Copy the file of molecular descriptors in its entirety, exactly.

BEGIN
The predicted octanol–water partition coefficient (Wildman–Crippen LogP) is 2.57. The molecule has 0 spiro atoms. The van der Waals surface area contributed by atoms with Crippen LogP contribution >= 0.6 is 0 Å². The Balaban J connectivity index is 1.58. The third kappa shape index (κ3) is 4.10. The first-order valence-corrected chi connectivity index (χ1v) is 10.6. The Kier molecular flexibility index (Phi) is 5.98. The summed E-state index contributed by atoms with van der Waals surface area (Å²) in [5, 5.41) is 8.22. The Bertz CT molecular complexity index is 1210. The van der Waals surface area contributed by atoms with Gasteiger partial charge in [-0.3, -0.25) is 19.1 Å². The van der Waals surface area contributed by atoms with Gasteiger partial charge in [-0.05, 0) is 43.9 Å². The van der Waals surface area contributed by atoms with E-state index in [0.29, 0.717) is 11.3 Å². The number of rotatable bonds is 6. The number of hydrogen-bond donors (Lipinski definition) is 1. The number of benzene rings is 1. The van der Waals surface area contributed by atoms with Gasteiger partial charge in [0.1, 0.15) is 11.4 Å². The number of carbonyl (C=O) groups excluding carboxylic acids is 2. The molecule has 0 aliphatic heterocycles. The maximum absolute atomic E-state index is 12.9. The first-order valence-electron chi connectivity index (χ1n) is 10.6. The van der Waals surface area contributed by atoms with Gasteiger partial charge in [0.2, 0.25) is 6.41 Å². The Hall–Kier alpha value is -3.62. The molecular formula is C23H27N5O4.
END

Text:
The predicted octanol–water partition coefficient (Wildman–Crippen LogP) is 2.57. The molecule has 0 spiro atoms. The van der Waals surface area contributed by atoms with Crippen LogP contribution >= 0.6 is 0 Å². The Balaban J connectivity index is 1.58. The third kappa shape index (κ3) is 4.10. The first-order valence-corrected chi connectivity index (χ1v) is 10.6. The Kier molecular flexibility index (Phi) is 5.98. The summed E-state index contributed by atoms with van der Waals surface area (Å²) in [5, 5.41) is 8.22. The Bertz CT molecular complexity index is 1210. The van der Waals surface area contributed by atoms with Gasteiger partial charge in [-0.3, -0.25) is 19.1 Å². The van der Waals surface area contributed by atoms with Gasteiger partial charge in [-0.05, 0) is 43.9 Å². The van der Waals surface area contributed by atoms with E-state index in [0.29, 0.717) is 11.3 Å². The number of rotatable bonds is 6. The number of hydrogen-bond donors (Lipinski definition) is 1. The number of benzene rings is 1. The van der Waals surface area contributed by atoms with Gasteiger partial charge in [0.1, 0.15) is 11.4 Å². The number of carbonyl (C=O) groups excluding carboxylic acids is 2. The molecule has 0 aliphatic heterocycles. The maximum absolute atomic E-state index is 12.9. The first-order valence-electron chi connectivity index (χ1n) is 10.6. The van der Waals surface area contributed by atoms with Gasteiger partial charge in [0.2, 0.25) is 6.41 Å². The Hall–Kier alpha value is -3.62. The molecular formula is C23H27N5O4.